(c) a reservoir in communication with said first and second said gas springs, said first gas spring comprising a first orifice for restricting the free flow of gas, interposed between said first gas spring and said reservoir, said second gas spring comprising a second orifice for restricting the free flow of gas, interposed between said second gas spring and said reservoir, such that the effective spring rate of said first and second gas springs is lowered by the additional volume of the gas in said gas reservoir, and free vibrations applied to said gas springs are damped by nonlinear gas damping.
11. Apparatus comprising:
(a) at least one gas spring,
(b) a gas reservoir,
(c) said gas reservoir being closely connected to said gas spring by interconnecting means, said interconnecting means being sealed to prevent gas leakage from said system by a sealing means, and having means for restricting the flow of gas, interposed between said gas spring and said gas reservoir; such that the spring rate of said gas spring is lowered by the additional gas volume in said gas reservoir, and free vibrations applied to said gas spring are damped by nonlinear gas damping, and wherein said reservoir stays in communication with said gas spring independent of the displacement said spring is subjected to.
12. Apparatus comprising:
(a) at least one gas spring;
(b) said gas spring having a gas reservoir which forms one end of said gas spring, and having an orifice for restricting the free flow of gas, interposed between said gas spring and the reservoir, such that the effective spring rate of said gas spring is lowered by the additional volume of gas in said gas reservoir, and free vibrations applied to said spring are damped by nonlinear gas damping, and wherein the size of said orifice is independent of spring displacement.
Description
BACKGROUND OF THE INVENTION

The invention relates to an air spring mounting system for truck cabs, and more specifically to the means of fin tuning the spring rate, damping, and load capacity of the air springs used to resiliently mount the cab onto the chassis of a truck.

Trucks have for a long time been considered to be unacceptable in terms of vibration levels in the cab. There have been two areas for concern here, the comfort and health of the driver, and increased maintenance costs caused by high vibration levels. The source of the vibration is not so much road induced shock as it is free vibration of the frame excited by wheel imbalance and other driving forces.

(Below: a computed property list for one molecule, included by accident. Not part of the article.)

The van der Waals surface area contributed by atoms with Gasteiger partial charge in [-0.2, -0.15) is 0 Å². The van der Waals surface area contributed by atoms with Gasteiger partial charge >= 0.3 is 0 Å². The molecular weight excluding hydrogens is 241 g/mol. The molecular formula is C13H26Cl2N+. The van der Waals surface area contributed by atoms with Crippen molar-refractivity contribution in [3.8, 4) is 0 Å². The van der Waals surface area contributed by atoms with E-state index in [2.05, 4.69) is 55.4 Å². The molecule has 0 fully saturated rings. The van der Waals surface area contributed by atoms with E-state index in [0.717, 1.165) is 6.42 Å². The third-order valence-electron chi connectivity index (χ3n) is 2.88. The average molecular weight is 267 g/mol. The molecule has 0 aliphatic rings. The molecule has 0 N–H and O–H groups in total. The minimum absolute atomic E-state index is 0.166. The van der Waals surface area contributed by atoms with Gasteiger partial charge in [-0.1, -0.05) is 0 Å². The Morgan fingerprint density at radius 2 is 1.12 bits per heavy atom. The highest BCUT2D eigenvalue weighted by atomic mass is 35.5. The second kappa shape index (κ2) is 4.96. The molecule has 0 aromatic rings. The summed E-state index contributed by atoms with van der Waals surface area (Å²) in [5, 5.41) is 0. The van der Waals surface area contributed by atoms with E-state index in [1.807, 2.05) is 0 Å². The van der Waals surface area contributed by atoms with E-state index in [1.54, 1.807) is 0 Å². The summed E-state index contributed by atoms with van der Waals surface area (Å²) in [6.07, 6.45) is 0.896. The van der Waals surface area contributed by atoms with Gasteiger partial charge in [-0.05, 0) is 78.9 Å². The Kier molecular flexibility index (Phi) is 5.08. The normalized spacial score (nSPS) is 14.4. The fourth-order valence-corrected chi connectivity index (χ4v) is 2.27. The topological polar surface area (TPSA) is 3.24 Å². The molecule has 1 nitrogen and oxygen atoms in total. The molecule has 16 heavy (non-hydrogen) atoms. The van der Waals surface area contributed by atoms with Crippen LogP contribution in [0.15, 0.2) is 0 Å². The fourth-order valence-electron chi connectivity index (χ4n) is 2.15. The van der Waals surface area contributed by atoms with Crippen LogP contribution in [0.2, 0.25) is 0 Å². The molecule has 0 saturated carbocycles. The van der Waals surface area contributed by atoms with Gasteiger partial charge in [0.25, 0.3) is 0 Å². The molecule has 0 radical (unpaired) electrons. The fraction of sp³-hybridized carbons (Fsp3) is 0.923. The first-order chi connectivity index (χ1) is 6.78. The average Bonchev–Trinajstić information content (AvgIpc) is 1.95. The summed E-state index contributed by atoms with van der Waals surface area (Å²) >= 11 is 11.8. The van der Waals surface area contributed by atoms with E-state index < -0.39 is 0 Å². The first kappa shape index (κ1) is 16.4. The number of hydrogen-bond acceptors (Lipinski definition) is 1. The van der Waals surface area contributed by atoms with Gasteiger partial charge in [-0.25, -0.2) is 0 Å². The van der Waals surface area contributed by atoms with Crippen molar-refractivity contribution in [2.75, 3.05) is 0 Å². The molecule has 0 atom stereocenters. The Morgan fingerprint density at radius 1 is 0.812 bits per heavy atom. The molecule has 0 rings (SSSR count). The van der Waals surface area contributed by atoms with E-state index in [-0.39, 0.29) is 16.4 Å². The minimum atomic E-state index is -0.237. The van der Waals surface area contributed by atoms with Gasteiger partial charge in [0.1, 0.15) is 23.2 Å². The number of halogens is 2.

Present day trucks are necessarily fitted with quite flexible frames, and the result is that, the frame has many modes between 3 and 12 Hertz. This not only causes high vibration levels in the cab, but also complicates the job of isolating the cab. To isolate the vibration, the suspended mass system must have a natural frequency, which is less than the lowest natural frequency of the frame divided by 2 times the square root of 2. This the lowest natural frequency of the frame. This requires very low spring rates, and the resultant large sway space allowance is not acceptable for most installations. A large sway space is not needed for most vibrations, but must be allowed for in case hard bumps are encountered. And most air springs have insufficient volume to achieve the needed low frequencies.

Heretofore designers have used only approximately the correct volume of air, and corrected for this with the use of multiple strong hydraulic shock absorbers to control sway during resonance, which may be driven by a near by frame mode. This then has a detrimental effect on the quality of ride achieved and on the life of the shock absorber.

Another design has used long thin air springs in a effort to increase the air volume in the spring. This has led to unstable springs which collapse frequently.